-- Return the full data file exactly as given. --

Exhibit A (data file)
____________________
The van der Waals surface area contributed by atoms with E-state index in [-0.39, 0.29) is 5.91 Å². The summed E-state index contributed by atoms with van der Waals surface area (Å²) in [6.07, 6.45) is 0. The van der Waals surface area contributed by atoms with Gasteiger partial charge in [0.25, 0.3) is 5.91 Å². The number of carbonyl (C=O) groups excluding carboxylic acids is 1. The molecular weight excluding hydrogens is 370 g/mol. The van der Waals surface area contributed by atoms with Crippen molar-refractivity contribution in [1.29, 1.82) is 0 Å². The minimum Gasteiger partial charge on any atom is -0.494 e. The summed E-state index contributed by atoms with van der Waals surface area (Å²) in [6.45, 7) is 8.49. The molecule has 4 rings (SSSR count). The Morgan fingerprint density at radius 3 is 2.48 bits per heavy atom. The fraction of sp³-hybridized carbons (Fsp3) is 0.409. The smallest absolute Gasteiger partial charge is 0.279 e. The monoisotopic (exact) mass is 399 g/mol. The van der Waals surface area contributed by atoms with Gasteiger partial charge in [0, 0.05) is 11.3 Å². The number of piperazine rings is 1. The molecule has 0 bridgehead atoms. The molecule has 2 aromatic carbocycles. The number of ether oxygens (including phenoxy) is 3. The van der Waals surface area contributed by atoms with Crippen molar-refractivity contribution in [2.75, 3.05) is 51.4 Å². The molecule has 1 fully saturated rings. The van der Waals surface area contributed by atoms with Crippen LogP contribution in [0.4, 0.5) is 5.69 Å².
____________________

The van der Waals surface area contributed by atoms with E-state index in [-0.39, 0.29) is 5.91 Å². The summed E-state index contributed by atoms with van der Waals surface area (Å²) in [6.07, 6.45) is 0. The van der Waals surface area contributed by atoms with Gasteiger partial charge in [0.25, 0.3) is 5.91 Å². The number of carbonyl (C=O) groups excluding carboxylic acids is 1. The molecular weight excluding hydrogens is 370 g/mol. The van der Waals surface area contributed by atoms with Crippen molar-refractivity contribution in [1.29, 1.82) is 0 Å². The minimum Gasteiger partial charge on any atom is -0.494 e. The summed E-state index contributed by atoms with van der Waals surface area (Å²) in [6.45, 7) is 8.49. The molecule has 4 rings (SSSR count). The Morgan fingerprint density at radius 3 is 2.48 bits per heavy atom. The fraction of sp³-hybridized carbons (Fsp3) is 0.409. The smallest absolute Gasteiger partial charge is 0.279 e. The monoisotopic (exact) mass is 399 g/mol. The van der Waals surface area contributed by atoms with Gasteiger partial charge in [0, 0.05) is 11.3 Å². The number of piperazine rings is 1. The molecule has 0 bridgehead atoms. The molecule has 2 aromatic carbocycles. The number of ether oxygens (including phenoxy) is 3. The van der Waals surface area contributed by atoms with Crippen molar-refractivity contribution in [2.75, 3.05) is 51.4 Å². The molecule has 1 fully saturated rings. The van der Waals surface area contributed by atoms with Crippen LogP contribution in [0.4, 0.5) is 5.69 Å².